That's the title of a web article at the National Law Journal website, here.
The American Bar Association on Thursday called "seriously flawed" the new rules that give the U.S. Attorney General authority to approve state "fast track" procedures to speed death penalty appeals through the courts.
Federal judges previously had authority to determine whether a state met the criteria for competent legal representation and other safeguards before times allotted to capital defendants' post-conviction appeals could be curtailed. Under the amended USA Patriot Act approved last year that authority transferred to the attorney general.
In response to proposed rules regarding the certification process for implementing the changes, the ABA stated that the new rules have no minimum requirements other than a state applying for "fast track" must attest to a process for appointment of competent counsel.
"By opting to fail to specify the requirements of the application, the Justice Department has proposed an unworkable mechanism that will result in arbitrary and capricious agency action," according to an ABA statement.
The ABA news release is here.
ABAThe American Bar Association is taking issue with proposed regulations to implement a statute that offers states a drastically streamlined habeas corpus review in death penalty cases in exchange for improvements in their post-conviction defense process. In comments filed Aug. 25 with the Department of Justice, the ABA said the proposed rule ignores key parts of the authorizing legislation and fails to follow what Congress outlined.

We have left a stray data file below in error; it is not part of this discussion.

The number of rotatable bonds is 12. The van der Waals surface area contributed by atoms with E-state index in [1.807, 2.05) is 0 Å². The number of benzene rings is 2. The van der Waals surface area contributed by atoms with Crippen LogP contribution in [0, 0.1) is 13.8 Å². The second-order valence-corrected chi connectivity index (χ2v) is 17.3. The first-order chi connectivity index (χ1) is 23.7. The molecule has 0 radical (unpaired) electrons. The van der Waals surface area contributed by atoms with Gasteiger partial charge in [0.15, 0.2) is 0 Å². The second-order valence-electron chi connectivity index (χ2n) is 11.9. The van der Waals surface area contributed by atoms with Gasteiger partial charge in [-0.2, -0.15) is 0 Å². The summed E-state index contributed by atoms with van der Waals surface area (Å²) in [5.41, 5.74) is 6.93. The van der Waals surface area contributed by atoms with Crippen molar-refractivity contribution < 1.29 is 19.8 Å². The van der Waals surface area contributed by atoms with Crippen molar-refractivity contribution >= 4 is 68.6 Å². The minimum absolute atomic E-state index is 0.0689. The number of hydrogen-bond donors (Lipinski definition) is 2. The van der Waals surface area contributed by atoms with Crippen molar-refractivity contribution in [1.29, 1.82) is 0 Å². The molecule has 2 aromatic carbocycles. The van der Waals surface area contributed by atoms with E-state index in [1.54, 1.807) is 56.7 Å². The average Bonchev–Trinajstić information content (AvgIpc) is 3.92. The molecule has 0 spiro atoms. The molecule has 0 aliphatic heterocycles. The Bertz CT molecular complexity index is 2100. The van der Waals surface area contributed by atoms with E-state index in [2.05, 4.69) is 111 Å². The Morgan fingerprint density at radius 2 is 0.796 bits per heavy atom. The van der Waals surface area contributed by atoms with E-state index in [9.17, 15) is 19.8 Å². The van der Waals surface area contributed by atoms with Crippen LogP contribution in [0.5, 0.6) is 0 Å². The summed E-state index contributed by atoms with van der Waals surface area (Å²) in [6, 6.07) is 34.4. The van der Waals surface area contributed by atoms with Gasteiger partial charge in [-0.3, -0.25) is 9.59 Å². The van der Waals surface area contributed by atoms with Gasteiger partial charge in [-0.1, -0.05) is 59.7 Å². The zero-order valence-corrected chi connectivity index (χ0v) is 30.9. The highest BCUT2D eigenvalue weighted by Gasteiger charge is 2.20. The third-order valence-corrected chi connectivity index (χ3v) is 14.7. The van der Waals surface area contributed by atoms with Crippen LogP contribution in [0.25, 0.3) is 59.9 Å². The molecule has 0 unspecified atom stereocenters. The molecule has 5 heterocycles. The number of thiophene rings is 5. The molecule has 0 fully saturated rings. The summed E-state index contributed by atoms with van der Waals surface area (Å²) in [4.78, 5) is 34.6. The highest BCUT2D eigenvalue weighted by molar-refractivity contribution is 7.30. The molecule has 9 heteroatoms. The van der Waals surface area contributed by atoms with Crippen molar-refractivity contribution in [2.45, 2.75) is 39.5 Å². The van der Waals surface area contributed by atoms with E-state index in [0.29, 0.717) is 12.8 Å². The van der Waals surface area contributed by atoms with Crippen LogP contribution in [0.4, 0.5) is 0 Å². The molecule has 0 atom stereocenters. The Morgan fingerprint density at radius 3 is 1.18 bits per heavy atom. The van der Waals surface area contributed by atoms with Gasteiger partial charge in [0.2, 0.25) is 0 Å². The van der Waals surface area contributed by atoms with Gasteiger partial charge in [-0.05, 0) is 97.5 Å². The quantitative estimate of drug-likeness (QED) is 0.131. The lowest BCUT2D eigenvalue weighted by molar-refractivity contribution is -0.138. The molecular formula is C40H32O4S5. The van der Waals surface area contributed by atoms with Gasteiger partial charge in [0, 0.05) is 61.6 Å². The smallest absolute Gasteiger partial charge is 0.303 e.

“At its core, the proposed rule fails to abide by this compromise and would allow states to obtain streamlined review without ensuring that capital defendants receive competent counsel” in post-conviction proceedings, the ABA comments stated.
The ABA filed the comments in response to proposed rulemaking regarding the Certification Process for State Capital Systems. The association's concerns included what it believes is a disregard for significant aspects of the implementing legislation. Specifically, the ABA said the rules as proposed raise a number of deep concerns, because they:
· Could result in the appointment of any counsel, rather than expressly calling for competent counsel to represent capital defendants in their appeals.
· Ignore statutory requirements that make it clear which defendants would face streamlined review.
· Fail to establish uniform standards for states seeking certification.
· Allow for ex parte communications between the attorney general and the state applicant, and fail to provide for public scrutiny of public application claims.
· Create a “content-free” application process for states.
· Lack safeguards that enable state decertification.
“The proposed rule proscribes no content for a state application other than an 'attestation' that the applicant is an 'appropriate state official' and an 'affirmation' that the state has provided notice of the request to the chief justice of the state’s highest court,” the ABA comments noted. “By opting to fail to specify the requirements of the application, the Justice Department has proposed an unworkable mechanism that will result in arbitrary and capricious agency action. At a minimum, the proposed rule should require the state applicant to proffer some evidence that the state’s mechanism actually results in the appointment of competent post-conviction counsel to indigent capital defendants (such as a list of the proposed names of qualified attorneys who are eligible to be appointed), the standards of competency for the appointment of counsel (so that the standards for selection of eligible counsel are clear), and the mechanism for compensation and expense reimbursement for counsel.”
The association also recommended that the ABA’s Guidelines for the Appointment and Performance of Counsel in Death Penalty Cases be incorporated into the evaluation process in order to add objectivity to the process.